The belg R package is distributed under the MIT license and operates across operating platforms. It consists of two main parts. The first one is a user-friendly R interface, which allows for calculations of Boltzmann entropy on spatial data. The second part is a computationally fast C++ implementation of the underlining algorithms [42]. The latest stable version of the belg package is hosted on the CRAN repository and can be installed in R with the following code install.packages(“belg”). The development version is hosted on the GitHub platform at, and can be installed with remotes::install_github(“r-spatialecology/belg”). Additionally, this package also has a dedicated website at containing its documentation, installation instructions, and examples of use.

2.3. Core Functionality of the Belg Package

The belg package, in order to be used, must be first attached to an R session with library(belg). This package has one main function get_boltzmann(), which expects input data as the first argument and several additional arguments as the next arguments. Input data can be either a matrix, array, object from the raster package (RasterLayer, RasterStack, RasterBrick), or from the stars package [43,44]. The second argument, method, allows selecting a method of calculation used. It can be either “hierarchy” for the hierarchy-based method [32] or “aggregation” for the aggregation-based method [33]. The third argument, na_adjust, allows for scaling the output value based on the proportion of missing (NA) cells in the input data. Users can also decide on the used logarithm base with the base argument (“log”, “log2”, or “log10” (default)) and if they want to obtain relative or absolute entropy with the relative argument (TRUE or FALSE). The values returned by the get_boltzmann() function are unitless, as the Boltzmann constant k b is set to one [28].

3. Examples

3.1. Basic Example

The belg R package aims at calculating Boltzmann entropy values and it is well connected with existing R packages used to represent spatial raster data, including raster and stars. Except belg, the following examples also use raster to represent spatial raster data.
The belg package has several build-in datasets allowing users to test its capabilities, including land_gradient1 and land_gradient2 (Figure 7). Both datasets have 512 rows and columns (262,144 cells in total), where the first one represents a more diverse landscape gradient than the second one.
The get_boltzmann() function calculates the Boltzmann entropy of landscape gradients. It requires, at least, one argument with input data to work. Other arguments are set by default. This function uses the aggregation-based method (method = “aggregation”), values are scaled based on the proportion of missing values (na_adjust = TRUE), a logarithm of base 10 is used (base = “log10”), and absolute entropy is calculated (relative = FALSE).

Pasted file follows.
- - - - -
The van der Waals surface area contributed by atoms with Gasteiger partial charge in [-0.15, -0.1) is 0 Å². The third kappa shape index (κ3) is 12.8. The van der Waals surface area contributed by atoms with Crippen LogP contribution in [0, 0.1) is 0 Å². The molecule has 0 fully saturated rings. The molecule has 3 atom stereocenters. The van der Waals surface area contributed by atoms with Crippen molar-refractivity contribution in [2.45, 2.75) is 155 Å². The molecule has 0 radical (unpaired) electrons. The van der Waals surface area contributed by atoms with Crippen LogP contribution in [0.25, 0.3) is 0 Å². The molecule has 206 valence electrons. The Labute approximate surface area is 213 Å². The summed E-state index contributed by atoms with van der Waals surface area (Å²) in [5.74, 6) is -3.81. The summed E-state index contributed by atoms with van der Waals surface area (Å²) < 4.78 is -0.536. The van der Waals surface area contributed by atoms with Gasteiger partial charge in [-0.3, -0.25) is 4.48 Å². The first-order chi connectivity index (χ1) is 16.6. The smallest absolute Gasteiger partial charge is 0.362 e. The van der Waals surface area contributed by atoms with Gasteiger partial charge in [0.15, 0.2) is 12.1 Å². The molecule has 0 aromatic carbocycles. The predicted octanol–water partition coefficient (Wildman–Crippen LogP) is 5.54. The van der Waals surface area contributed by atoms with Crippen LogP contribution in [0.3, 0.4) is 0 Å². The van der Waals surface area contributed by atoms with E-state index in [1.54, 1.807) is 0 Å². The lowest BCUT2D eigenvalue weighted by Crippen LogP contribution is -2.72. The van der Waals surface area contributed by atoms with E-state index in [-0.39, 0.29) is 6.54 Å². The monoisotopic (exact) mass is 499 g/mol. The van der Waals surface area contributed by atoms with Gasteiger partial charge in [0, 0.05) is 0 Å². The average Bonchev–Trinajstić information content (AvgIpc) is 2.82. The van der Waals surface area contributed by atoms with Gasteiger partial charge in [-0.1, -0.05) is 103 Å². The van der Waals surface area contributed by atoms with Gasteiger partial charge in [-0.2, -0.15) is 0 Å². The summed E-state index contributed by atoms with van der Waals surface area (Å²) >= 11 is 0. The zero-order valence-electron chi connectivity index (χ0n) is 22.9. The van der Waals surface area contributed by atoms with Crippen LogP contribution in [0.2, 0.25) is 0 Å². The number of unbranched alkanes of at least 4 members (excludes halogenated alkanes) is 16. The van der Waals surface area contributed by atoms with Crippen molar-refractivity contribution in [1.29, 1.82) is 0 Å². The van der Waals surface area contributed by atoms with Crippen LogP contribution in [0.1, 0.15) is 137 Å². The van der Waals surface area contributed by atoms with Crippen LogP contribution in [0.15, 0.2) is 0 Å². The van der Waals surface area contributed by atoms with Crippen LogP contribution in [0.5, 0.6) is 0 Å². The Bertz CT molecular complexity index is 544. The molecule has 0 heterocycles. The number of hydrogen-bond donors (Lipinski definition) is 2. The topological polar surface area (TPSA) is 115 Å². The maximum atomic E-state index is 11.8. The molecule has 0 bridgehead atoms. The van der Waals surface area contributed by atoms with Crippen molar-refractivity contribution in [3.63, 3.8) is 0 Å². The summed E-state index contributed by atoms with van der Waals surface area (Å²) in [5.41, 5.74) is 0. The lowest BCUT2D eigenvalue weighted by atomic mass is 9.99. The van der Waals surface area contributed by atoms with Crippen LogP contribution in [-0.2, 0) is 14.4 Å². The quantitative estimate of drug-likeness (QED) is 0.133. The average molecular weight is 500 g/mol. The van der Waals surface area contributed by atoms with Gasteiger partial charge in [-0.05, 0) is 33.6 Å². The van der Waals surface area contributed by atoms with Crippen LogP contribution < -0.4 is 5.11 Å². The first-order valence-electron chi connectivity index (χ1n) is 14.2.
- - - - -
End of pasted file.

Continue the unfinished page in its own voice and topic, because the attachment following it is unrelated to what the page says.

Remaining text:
## [1] 188772.5
## [1] 121875.2
The above results confirm the visual evaluation—the values Boltzmann entropy of the first landscape is distinctly larger than of the second landscape.

3.2. Example with Missing Values

The calculations using the belg package can be extended to many landscapes. The data/sample_rasters folder has eight GeoTIFF files containing digital elevation models for different areas. Each file has 64 rows and columns and a resolution of 90 m.
All files can be found using the dir() function, and subsequently read to R using the lapply() and raster() functions.
sample_rasters_path = dir(“data/sample_rasters”, pattern = “.tif$, full.names = TRUE)
sample_rasters = lapply(sample_rasters_path, raster)
The original methods for calculating Boltzmann entropy for landscape gradients by Gao et al. [32] and Gao and Li [33] works only on rasters without missing values. To solve this problem, we specified how to perform two steps of Boltzmann entropy calculations, upscaling and downscaling, in cases of data with missing values. In terms of upscaling, the average is computed using cells with values. When all values are missing, then the NA constant is returned. In downscaling, the number and positions of cells with missing values are preserved. More details about calculations for data with missing values are available in the package documentation at
This modification makes it possible to calculate Boltzmann entropy for data with different degrees of missing values. However, it makes the results dependable on the number of missing cells. For example, removing 20% of cells from a relatively uniform landscape will result in a decrease in Boltzmann entropy of about 20%. Therefore, it makes it impossible to compare landscapes with different proportions of missing values correctly. The top row in Figure 8 represents landscapes sorted by the values of Boltzmann entropy, calculated using the following code: